Australian honey is prized for its flavor, color, and quality, and is sourced from several varieties of native eucalyptus trees. Honey is a sweet, syrupy, golden substance that bees produce from the nectar of flowering trees. It is stored in honeycombs, and some honey is sold with a piece of the waxy comb included. Honey is used as a sweetener in drinks, sauces, desserts, and more, much like sugar.
- Shelf life: Indefinite
- Common types: Blue gum, bush mallee, meadow, orange blossom, leatherwood
- Substitutes: Non-Australian honey, agave, brown rice syrup, simple syrup
- Storage: Original container in a cool, dry, dark place
Australian Honey vs. American Honey
The main difference between American honey and Australian honey is what varieties are available. Australia has different plants growing in the wild for bees to pollinate, resulting in different types of honey, most notably eucalyptus varieties. While the flavors can vary depending on variety, American and Australian honeys can be used interchangeably in recipes.
While all honey is the same basic substance, the flavor and properties can vary widely. Different types are determined by the plant that the bees pollinate in the process of making honey.
Popular Australian varieties include blue gum honey, an earthy and herbal variety produced by bees that feed on blue gum eucalyptus. Assertive blue mallee and delicate meadow honey are more common in Southern Australia. Orange blossom honey, with a citrusy flavor, is popular in Australia (much like in the U.S.). Leatherwood honey from Tasmania comes from bees that feed on leatherwood eucalyptus trees in the rain forest. It is strong, floral, and complex.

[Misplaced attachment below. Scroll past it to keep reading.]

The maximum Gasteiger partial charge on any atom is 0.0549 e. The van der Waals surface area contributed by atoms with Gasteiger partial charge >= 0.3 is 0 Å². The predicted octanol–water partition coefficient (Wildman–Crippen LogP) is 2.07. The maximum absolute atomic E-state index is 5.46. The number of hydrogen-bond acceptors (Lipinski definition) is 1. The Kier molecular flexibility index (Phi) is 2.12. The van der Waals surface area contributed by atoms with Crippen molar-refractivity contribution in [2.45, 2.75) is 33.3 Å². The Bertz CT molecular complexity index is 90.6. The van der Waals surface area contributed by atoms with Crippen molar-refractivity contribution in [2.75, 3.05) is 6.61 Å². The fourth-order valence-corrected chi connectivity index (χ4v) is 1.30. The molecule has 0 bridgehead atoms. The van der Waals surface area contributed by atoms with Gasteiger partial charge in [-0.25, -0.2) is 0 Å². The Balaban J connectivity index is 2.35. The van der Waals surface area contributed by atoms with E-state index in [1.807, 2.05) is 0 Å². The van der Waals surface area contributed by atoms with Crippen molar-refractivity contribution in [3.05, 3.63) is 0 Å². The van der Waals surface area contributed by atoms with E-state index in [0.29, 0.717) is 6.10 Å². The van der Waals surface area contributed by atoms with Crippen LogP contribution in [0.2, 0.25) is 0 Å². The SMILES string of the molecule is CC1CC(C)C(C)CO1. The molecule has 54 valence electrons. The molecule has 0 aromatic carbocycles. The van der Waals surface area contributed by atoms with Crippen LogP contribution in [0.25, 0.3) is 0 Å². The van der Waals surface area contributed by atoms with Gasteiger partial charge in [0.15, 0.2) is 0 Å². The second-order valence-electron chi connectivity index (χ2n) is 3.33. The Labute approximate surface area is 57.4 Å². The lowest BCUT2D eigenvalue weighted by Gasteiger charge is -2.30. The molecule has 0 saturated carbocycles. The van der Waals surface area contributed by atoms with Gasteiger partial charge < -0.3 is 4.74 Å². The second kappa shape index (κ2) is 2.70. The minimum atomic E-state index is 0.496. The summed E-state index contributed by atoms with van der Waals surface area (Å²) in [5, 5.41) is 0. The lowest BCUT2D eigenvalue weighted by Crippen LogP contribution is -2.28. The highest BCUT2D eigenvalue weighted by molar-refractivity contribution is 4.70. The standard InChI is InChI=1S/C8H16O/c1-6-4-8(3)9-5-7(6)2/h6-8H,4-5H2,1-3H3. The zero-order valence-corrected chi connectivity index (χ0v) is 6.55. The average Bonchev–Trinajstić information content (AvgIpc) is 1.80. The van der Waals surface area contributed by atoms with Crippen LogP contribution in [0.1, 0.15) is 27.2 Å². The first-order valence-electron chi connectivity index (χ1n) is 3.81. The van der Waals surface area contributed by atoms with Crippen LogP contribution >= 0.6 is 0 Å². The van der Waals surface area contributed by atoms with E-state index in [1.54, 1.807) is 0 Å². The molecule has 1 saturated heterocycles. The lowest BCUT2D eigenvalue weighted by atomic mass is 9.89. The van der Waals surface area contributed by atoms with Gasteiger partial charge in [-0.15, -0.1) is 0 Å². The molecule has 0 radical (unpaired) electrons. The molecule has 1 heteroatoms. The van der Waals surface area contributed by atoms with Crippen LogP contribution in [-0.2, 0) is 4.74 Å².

Honey can be used directly from the container and does not need to be cooked. It is commonly used as a sweetener in tea and sometimes coffee, and it dissolves in hot liquid easily. Drizzle honey over biscuits, crumpets, pancakes, and more for added sweetness. Add to a cocktail (before shaking) or a smoothie (before blending). Honey can also be used in baked goods like cakes and works nicely in dressings and sauces.
Different varieties of Australian honey are best suited for different uses. Blue gum is good for drizzling, cakes, and ice cream, while bush mallee's assertive flavor is best in punchy sauces and marinades. Meadow honey is lovely on fresh toast or drizzled onto yogurt, and orange blossom adds a nice flavor to pancakes and salad dressings.
The flavor of honey will vary depending on the variety, but all honey is thick, viscous, and very sweet. The syrupy substance easily drizzles, and some honeys are thicker while others are thinner. Varieties can be smoky, herbal, floral, or citrusy. Some kinds of honey eventually crystallize during storage, developing a granular, sugarlike texture. It is still safe to eat and can be melted.
Australian honey can be used just like honey from the U.S. and other countries. Its high quality makes it a good option for recipes that really spotlight honey as an ingredient. Try using it in baked goods, like a spiced cake, or showcase the sweetener by glazing nuts or crispy, sticky chicken wings.
Where to Buy It
Australian varieties of honey can sometimes be found in grocery stores, especially organic and health food stores. It is sold in glass or plastic jars and in packages of honey sticks. It can also be ordered online. If you live in Australia, honey can be found from a variety of retailers, including farmers markets.
Look for honey that is all-natural, raw, and sustainably sourced. Ensure that the packaging is intact with the jar tightly sealed.
Store honey in a cool, dry place away from sunlight in its original packaging. Honey does not need to be refrigerated or frozen and will keep indefinitely if uncontaminated and stored properly. If your honey begins to crystallize, set the container in hot (but not boiling) water until the honey starts to melt and stir.